ICLEF Law Tips – Valuing Assets

Welcome back to Law Tips. Break out your calculators. The continuing topic relating to estate law this week is valuing assets.  Or, maybe you prefer to just lean back in your chair and absorb a few reminders.

Appreciation goes to Rebecca W. Geyer, a partner at Drewry Simmons Vornehm, LLP, Carmel , Indiana, for her presentation as an ICLEF faculty member in “120 Hot Tips in Estate Practice.”  Rebecca is a frequent lecturer on estate planning, taxation, and elder law-related issues.  In the 2011 CLE seminar on Estate Practice she provided an update for attorneys with clients who need to determine the value of assets.  Here are two of her tips:

Valuing Mortgages, Promissory Notes, Accounts Receivable and Installment Obligations
The fair market value of a note, an account receivable, an installment obligation, or any other obligation owed a decedent is the balance due on the appraisal date.4  The value may be reduced if valid evidence is submitted to support (1) the debtor’s lack of ability to pay; (2) the possible uncollectibility of the debt; and (3) any other factor that would cause a decrease in values5 If the decedent held a promissory note or mortgage for money he or she lent to others, a copy of the document and proof of payments made should be attached to the inheritance tax return.6

Valuing Stocks, Bonds and and Mutual Funds
45 IAC 4.1-5-3(d) provides that the fair market value of a United States treasury bond is the redemption price accepted by the Internal Revenue Service in payment of the federal estate tax.  The date of death value of most United States Treasury Bonds may be obtained online  through the Bureau of Public Debt at http://www.treasurydirect.gov/BC/SBCPrice.

A savings bond calculator can be found at  http://www.treasurydirect.gov/indiv/tools/toolssavigsbondcalc.htm. The calculator will require you to enter the month and date the bond was purchased, the type of bond, and the bond serial number and will provide you with the current value of the bond, including accrued interest.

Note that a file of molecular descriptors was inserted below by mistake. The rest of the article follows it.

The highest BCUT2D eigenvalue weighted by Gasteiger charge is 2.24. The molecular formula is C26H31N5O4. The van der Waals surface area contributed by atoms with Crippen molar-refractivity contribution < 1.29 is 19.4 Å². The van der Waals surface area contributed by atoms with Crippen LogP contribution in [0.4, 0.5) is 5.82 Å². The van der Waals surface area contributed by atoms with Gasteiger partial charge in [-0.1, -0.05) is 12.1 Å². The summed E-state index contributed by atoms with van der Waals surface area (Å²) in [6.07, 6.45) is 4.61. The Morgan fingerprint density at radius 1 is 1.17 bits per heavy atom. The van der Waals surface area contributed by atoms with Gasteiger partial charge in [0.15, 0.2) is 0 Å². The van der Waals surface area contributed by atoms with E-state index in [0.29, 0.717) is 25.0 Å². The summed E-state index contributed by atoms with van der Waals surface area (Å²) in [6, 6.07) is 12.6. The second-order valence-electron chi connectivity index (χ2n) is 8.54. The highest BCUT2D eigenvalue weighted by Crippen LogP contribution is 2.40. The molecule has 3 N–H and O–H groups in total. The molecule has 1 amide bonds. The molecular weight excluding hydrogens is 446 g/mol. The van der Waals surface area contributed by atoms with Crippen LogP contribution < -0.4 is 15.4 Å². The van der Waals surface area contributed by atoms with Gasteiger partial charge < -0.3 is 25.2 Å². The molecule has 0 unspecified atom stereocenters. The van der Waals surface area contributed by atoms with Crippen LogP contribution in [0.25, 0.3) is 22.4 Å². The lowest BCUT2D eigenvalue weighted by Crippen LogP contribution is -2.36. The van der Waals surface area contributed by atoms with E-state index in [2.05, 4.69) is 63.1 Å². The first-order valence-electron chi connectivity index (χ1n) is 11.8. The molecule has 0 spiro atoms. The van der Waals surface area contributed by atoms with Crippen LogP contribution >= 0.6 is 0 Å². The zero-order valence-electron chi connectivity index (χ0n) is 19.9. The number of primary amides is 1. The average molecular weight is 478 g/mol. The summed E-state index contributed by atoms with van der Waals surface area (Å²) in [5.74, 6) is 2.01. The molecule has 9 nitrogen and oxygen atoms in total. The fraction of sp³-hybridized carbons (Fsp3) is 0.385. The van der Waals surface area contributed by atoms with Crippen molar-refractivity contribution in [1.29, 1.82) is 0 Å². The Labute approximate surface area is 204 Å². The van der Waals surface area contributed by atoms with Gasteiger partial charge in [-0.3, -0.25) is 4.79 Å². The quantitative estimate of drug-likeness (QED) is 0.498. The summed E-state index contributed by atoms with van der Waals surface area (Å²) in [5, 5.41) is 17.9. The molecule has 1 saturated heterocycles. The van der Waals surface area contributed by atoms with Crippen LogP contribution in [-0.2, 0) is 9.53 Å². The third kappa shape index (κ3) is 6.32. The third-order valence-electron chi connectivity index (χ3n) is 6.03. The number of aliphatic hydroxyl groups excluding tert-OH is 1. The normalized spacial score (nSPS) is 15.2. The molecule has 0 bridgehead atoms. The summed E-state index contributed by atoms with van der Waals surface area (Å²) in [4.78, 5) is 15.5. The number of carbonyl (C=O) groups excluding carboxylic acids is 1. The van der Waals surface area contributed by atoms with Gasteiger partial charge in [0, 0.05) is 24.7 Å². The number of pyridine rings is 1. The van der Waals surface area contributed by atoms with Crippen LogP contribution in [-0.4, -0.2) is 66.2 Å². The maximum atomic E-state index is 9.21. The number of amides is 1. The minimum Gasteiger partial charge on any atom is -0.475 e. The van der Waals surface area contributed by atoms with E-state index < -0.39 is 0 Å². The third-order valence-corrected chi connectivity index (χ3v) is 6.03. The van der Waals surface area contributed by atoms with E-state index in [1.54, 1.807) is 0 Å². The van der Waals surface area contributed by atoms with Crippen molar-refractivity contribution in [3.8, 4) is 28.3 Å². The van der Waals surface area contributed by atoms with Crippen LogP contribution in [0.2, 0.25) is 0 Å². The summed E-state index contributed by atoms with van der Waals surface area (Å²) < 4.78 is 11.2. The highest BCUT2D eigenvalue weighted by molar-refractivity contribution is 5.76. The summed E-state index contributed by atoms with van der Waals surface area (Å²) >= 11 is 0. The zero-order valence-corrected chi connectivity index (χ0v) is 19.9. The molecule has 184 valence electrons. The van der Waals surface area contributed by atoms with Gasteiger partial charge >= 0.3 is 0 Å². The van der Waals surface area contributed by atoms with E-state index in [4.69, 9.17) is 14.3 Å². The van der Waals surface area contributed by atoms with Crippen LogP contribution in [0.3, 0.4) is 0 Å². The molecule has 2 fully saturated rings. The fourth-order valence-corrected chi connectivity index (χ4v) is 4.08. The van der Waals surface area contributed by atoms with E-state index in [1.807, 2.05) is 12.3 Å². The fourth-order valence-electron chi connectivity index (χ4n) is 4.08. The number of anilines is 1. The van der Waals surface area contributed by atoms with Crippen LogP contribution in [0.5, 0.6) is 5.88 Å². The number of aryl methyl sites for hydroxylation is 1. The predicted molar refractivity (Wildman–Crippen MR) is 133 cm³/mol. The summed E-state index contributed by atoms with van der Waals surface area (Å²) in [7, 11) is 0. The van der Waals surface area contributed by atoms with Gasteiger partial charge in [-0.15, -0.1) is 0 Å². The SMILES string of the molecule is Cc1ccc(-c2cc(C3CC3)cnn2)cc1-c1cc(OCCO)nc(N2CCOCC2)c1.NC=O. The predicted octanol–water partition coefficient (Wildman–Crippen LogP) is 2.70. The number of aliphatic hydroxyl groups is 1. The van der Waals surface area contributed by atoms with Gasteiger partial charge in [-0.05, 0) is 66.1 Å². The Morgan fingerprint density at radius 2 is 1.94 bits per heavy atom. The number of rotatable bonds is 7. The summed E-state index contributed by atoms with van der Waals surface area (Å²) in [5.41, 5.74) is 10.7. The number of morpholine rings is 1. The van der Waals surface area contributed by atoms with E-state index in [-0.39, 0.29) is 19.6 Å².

The fair market value of actively traded stocks and bonds is generally determined by calculating the mean between the highest and lowest quoted selling prices on the appraisal date.7  Historical stock prices can be found online on a number of financial websites including  http://bigcharts.marketwatch.com/historical/. Be aware that the fair market value of a share of stock also includes a declared but unpaid dividend if the date of record occurs before the date of death.8  For example, if a decedent died on November 17, 2010 owning shares of stock in MetLife, the value of each share of stock would be determined as follows:

MetLife Highon 11/17/10: 39.13
           MetLife Low on 11/17/10: 38.46

The high and low would be added together for a total of 77.59. That total would then be divided by two to obtain the average stock price, which is equal to 38.795. The number of shares owned by the decedent would then be multiplied by 38.795 to determine the total date of death value.

Mutual funds are valued at the bid price which the company is required to redeem an outstanding share.9 If the mutual fund is held as part of a brokerage account, the financial institution which holds such account should be able to provide the date of death value for the fund after receiving a copy of the decedent’s death certificate and an Authorization to Release Information.


I hope you found this information helpful in assisting your estate clients or, perhaps, in your own planning.  Once again, ICLEF thanks Rebecca Geyer for agreeing to help out with her asset valuation advice.  You can get the full dose of estate law updates from our 24 faculty members by attending one of the Video Replays this month or by watching the Online/On Demand Video of 120 Hot Tips in Estate Practice by Clicking Here.

Do you have comments on this blog or other ICLEF matters? Send us your suggestions by email at nancy@iclef.org or leave a comment at www.facebook.com/ICLEF.  Thanks for reading Law Tips.


4    45 IAC 4.1-5-8(a)

5 45 IAC 4.1-5-8(b)

6 Id.

7 45 IAC 4.1-5-3

8 45 IAC 4.1-5-5

9 Id.

ICLEF • Indiana Continuing Legal Education Forum, Indianapolis, IN

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